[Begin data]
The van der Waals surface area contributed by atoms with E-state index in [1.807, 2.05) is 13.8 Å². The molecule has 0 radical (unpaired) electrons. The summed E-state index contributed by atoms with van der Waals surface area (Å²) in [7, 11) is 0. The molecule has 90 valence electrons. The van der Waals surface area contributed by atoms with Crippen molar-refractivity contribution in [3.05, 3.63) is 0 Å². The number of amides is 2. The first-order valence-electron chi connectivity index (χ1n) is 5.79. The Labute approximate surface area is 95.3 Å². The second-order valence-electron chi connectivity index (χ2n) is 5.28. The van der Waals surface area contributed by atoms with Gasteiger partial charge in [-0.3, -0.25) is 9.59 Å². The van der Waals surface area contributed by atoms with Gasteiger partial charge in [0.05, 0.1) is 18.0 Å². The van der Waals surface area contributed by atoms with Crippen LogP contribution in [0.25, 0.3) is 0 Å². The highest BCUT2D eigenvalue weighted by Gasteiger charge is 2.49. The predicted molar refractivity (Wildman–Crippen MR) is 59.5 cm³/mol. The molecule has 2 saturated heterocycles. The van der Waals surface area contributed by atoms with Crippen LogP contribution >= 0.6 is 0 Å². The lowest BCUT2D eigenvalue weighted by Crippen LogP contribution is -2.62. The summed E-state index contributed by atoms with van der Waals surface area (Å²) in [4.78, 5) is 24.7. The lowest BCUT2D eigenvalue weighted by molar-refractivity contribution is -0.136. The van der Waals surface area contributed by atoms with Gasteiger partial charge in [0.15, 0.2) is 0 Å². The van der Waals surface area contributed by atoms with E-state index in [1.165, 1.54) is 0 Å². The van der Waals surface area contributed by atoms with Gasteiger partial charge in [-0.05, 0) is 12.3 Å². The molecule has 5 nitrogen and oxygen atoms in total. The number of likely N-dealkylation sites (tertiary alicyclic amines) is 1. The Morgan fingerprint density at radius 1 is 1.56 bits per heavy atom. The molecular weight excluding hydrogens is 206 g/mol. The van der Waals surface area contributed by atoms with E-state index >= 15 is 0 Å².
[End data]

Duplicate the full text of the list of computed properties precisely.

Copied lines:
The van der Waals surface area contributed by atoms with E-state index in [1.807, 2.05) is 13.8 Å². The molecule has 0 radical (unpaired) electrons. The summed E-state index contributed by atoms with van der Waals surface area (Å²) in [7, 11) is 0. The molecule has 90 valence electrons. The van der Waals surface area contributed by atoms with Crippen molar-refractivity contribution in [3.05, 3.63) is 0 Å². The number of amides is 2. The first-order valence-electron chi connectivity index (χ1n) is 5.79. The Labute approximate surface area is 95.3 Å². The second-order valence-electron chi connectivity index (χ2n) is 5.28. The van der Waals surface area contributed by atoms with Gasteiger partial charge in [-0.3, -0.25) is 9.59 Å². The van der Waals surface area contributed by atoms with Gasteiger partial charge in [0.05, 0.1) is 18.0 Å². The van der Waals surface area contributed by atoms with Crippen LogP contribution in [0.25, 0.3) is 0 Å². The highest BCUT2D eigenvalue weighted by Gasteiger charge is 2.49. The predicted molar refractivity (Wildman–Crippen MR) is 59.5 cm³/mol. The molecule has 2 saturated heterocycles. The van der Waals surface area contributed by atoms with Crippen LogP contribution >= 0.6 is 0 Å². The lowest BCUT2D eigenvalue weighted by Crippen LogP contribution is -2.62. The summed E-state index contributed by atoms with van der Waals surface area (Å²) in [4.78, 5) is 24.7. The lowest BCUT2D eigenvalue weighted by molar-refractivity contribution is -0.136. The van der Waals surface area contributed by atoms with Gasteiger partial charge in [0.15, 0.2) is 0 Å². The van der Waals surface area contributed by atoms with E-state index in [1.165, 1.54) is 0 Å². The van der Waals surface area contributed by atoms with Gasteiger partial charge in [-0.05, 0) is 12.3 Å². The molecule has 5 nitrogen and oxygen atoms in total. The number of likely N-dealkylation sites (tertiary alicyclic amines) is 1. The Morgan fingerprint density at radius 1 is 1.56 bits per heavy atom. The molecular weight excluding hydrogens is 206 g/mol. The van der Waals surface area contributed by atoms with E-state index >= 15 is 0 Å².